Even ordinary coin dates can have an interesting story. The 1857 Seated Liberty quarter was an average date, but it has an interesting story and that results in a situation where if you like ultra-grade coins from the 1850s, the 1857 is a date to remember, as there are some exceptional examples available.
The story of the 1857 Seated Liberty quarter starts out simply enough in that there was a mintage of 9,644,000 pieces. That total was high, but not a record at the time.
We would assume that the chance of anyone saving any numbers of a quarter with that sort of mintage back in 1857 would have been minimal, for a number of reasons. Few people collected quarters at the time because the denomination was too high and the exciting news was the release of the first Flying Eagle cent. We know there were hoards of the new small-size cents, but a cent hoard is less expensive than a hoard of quarters.
Whether it was for numismatic reasons or silver, there was simply no reason to acquire a large number of 1857 Seated Liberty quarters, yet someone did. We find the story in American Coin Treasures and Hoards, the reference on hoards by Q. David Bowers.
Bowers reports on Ella Wright, who was the one-time secretary to famous Philadelphia dealer Henry Chapman. According to Bowers, John J. Ford Jr. was able to make assorted purchases in the 1940s from Ella Wright and in that series of purchases was one of the ?proof-like gem 1857 Liberty Seated quarter dollars, perhaps 50 to 100 in all.?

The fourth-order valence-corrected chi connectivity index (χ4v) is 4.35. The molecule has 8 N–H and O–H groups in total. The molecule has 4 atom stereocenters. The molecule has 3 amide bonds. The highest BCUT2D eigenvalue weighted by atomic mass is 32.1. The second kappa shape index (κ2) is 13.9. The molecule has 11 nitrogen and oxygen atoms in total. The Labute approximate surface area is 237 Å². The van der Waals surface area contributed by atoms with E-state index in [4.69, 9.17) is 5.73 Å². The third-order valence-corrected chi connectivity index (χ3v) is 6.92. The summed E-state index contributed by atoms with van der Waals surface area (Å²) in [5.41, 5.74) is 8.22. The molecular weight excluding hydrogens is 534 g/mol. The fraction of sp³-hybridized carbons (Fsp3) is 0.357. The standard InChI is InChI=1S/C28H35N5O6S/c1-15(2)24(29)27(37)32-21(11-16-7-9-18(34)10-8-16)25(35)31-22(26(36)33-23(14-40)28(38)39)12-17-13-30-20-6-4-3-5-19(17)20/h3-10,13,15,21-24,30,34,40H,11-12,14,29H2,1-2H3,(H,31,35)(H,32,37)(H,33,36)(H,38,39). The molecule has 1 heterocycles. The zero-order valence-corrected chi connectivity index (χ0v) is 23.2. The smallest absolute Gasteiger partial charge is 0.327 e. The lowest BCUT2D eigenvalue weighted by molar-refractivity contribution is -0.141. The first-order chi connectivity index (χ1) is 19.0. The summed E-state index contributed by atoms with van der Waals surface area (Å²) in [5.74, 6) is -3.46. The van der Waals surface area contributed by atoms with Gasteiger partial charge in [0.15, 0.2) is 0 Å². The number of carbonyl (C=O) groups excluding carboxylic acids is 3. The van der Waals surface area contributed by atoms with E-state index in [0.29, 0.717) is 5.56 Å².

It is worth remembering that Ella Wright had been selling the Chapman inventory for some years, as he had passed away in the mid-1930s. Chapman had great contacts at the Mint and reportedly had superb stocks of new issues. That means the 50 to 100 examples of the 1857 Seated Liberty quarter purchased by Ford might not have been the total hoard of the date. We do not know how many examples of the 1857 Seated Liberty quarter might have originally been in the Chapman hoard. It seems likely that he had not done the original hoarding, but we cannot be sure.
It would have been strange for someone to have acquired even 50 1857 Seated Liberty quarters, but throughout U.S. history there have been odd or unusual hoards, like 1835 half dime and various relatively common large cents.
The notion that there were more examples than what John Ford remembers buying comes from grading services. Numismatic Guaranty Corporation has seen more than 250 Mint State examples of the 1857 ? an awfully large number. Moreover, of the Mint State total, 52 were MS-65, 39 were MS-66, 17 were in MS-67 and a single coin was MS-68. Those are large numbers in grades not normally seen.
The Professional Coin Grading Service has a similar situation, as it has seen about 225 examples of the 1857 in Mint State and once again, 38 were MS-65, 29 were MS-66 and there was one coin each in MS-67 and MS-68.
Which of those top grades were coins from the Ford purchases, we do not know, but it can be said the hoard made an enormous difference in our supplies of the 1857 today. That is especially true in top grades like MS-65, where the 1857 is currently $5,150, but it probably impacts the $385 MS-60 price, as well. The 1857 is one date where many can afford a top-grade example and not simply any Mint State example.